The uniforms, sets, gadgets and score are all swell (except maybe for engineering). I was captivated by the visual inventiveness. I appreciated Abrams slipping in the Easter Eggs from his other productions and caught, I suspect, most of them.

In the end credits, the film is dedicated to Gene and Majel Roddenberry which is appropriate. They created a vision of the future that spoke to a generation and made us work a little harder to make it a reality. With luck, the revamped franchise will spark that same excitement in another generation of fans who can work with the previous ones so we can all boldly go….

21 comments

  • Tom Galloway

    The bit with cadets taking over the Enterprise for one mission amounts at this point to a movie tradition; I think the TOS movies only once had an Enterprise that wasn’t some combination of on a shakedown cruise/manned by cadets or inexperienced crew/with a skeleton crew.

    On the other hand, the ending with regards to that was beyond silly. Based on one mission and maybe 6 hours of any flight service, admittedly in command, they’re bumping Kirk from cadet to Captain, putting him in command of any ship, and putting him in command of the fleet flagship? That’s just insane. Ditto for all the other cadets jumping straight to flagship command crew and head of department positions. They really needed to have a medal and commendations ceremony, then a “Five Years Later” caption screen, then a quick scene where it’s made clear that the crew is reuniting as the Enterprise crew after getting experience to warrant those positions. That, or you literally have to wipe out just about every flight officer in Starfleet to justify these inexperienced naifs being bumped that far instantly.

  • Jim Rhule

    I think the film was generally well done and agree with you on several points you made but I do disagree about McCoy. Per the original series McCoy was older than Kirk to begin with, he had a private practice before joining starfleet. The fact that he was married and divorced as he told young Kirk when they met indicated he was older. He must have been doing alright as well indicated by the statement the ex-wife got everything and left him nothing but bones. As far as his being a cadet he was still already a doctor which means he had to have been through Med school & residency which would place him higher on the age chain than the other cadets. The determining factor of his becoming the senior medical officer would have to be not his ranking in starfleet but rather his abilities as a doctor.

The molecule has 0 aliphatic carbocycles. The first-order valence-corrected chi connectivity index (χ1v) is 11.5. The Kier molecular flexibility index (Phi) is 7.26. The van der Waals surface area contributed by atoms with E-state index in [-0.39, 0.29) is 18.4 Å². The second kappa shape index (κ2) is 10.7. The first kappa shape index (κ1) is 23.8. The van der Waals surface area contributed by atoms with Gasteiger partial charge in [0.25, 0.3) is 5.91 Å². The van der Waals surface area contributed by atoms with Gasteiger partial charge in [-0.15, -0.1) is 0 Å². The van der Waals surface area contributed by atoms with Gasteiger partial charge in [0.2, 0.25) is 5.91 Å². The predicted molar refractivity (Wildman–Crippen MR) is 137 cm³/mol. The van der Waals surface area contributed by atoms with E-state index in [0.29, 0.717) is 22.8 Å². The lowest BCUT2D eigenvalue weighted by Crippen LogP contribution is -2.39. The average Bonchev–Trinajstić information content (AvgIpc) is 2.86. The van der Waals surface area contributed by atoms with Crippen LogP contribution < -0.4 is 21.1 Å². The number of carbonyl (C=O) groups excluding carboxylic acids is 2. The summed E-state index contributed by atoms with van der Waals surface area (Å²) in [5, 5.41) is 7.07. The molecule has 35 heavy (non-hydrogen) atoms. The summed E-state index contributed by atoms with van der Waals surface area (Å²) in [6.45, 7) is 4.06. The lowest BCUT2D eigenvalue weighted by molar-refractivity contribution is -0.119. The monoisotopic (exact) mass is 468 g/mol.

With regard to cadets being promoted to active positions with the appropriate rank there are plenty of precedent in various wars that have taken place in real life for this to be believable – although I agree the promotion to Captain was a bit of a stretch.

    Finally, I don’t know how many people are going to see this film in Imax but with J. J. Abrams fondness for jumpy camera action shots I personally wouldn’t want to see that in Imax!

    • McCoy clearly is older not only in looks but when he refers to himself as part of the senior medical staff; credit for his years as a private MD clearly pushed him up the ladder a bit.

  • Sam was Jim’s older brother, right? And technically, we only saw one scene of Kirk’s childhood before he joins Starfleet and nothing showing who he lived with or grew up with. So I see no reason to conclude that Sam isn’t around in this past. I mean, we didn’t see Mama Kirk after the first scene, but we don’t have to be forced to conclude that she died.

    That being said, I was already considering that this was either already an altered timeline due to all the manipulations that occurred during ENTERPRISE. OR this black hole/time storm thang sent Spock and Nero into a completely parallel universe, though not one as extreme as the mirror reality.

    Concerning red matter, if a single drop creates a small focused singularity that’s just small enough to suck in a planet from the inside and they had a whole FRIGGIN’ VAT, then I’ve gotta believe that was one hell of a nova that was happening in the future, one certainly large enough to threaten the entire universe. I recall more details about this nova and the red matter (as well as who actually made Spock’s ship) were covered in the comic mini-series. I’ll have to re-read.

    Concerning the planet, I assume Spock sent him there because 1, Jim had shown he was potentially dangerous during a serious mission and that normal methods don’t work with him since he was able to somehow sneak onto a starship sent on a military mission (Spock wasn’t told about McCoy’s trick), and 2, Spock would no doubt be aware that there was a Federation outpost there and I’m guessing intended for Kirk to wait there until authorities came to pick him up. Perhaps whoever sent out the escape pod just missed the mark by a mile, since Spock’s cave was not terribly far. Also, young Spock WAS emotionally driven and not completely reasonable at the time, having just lost so much.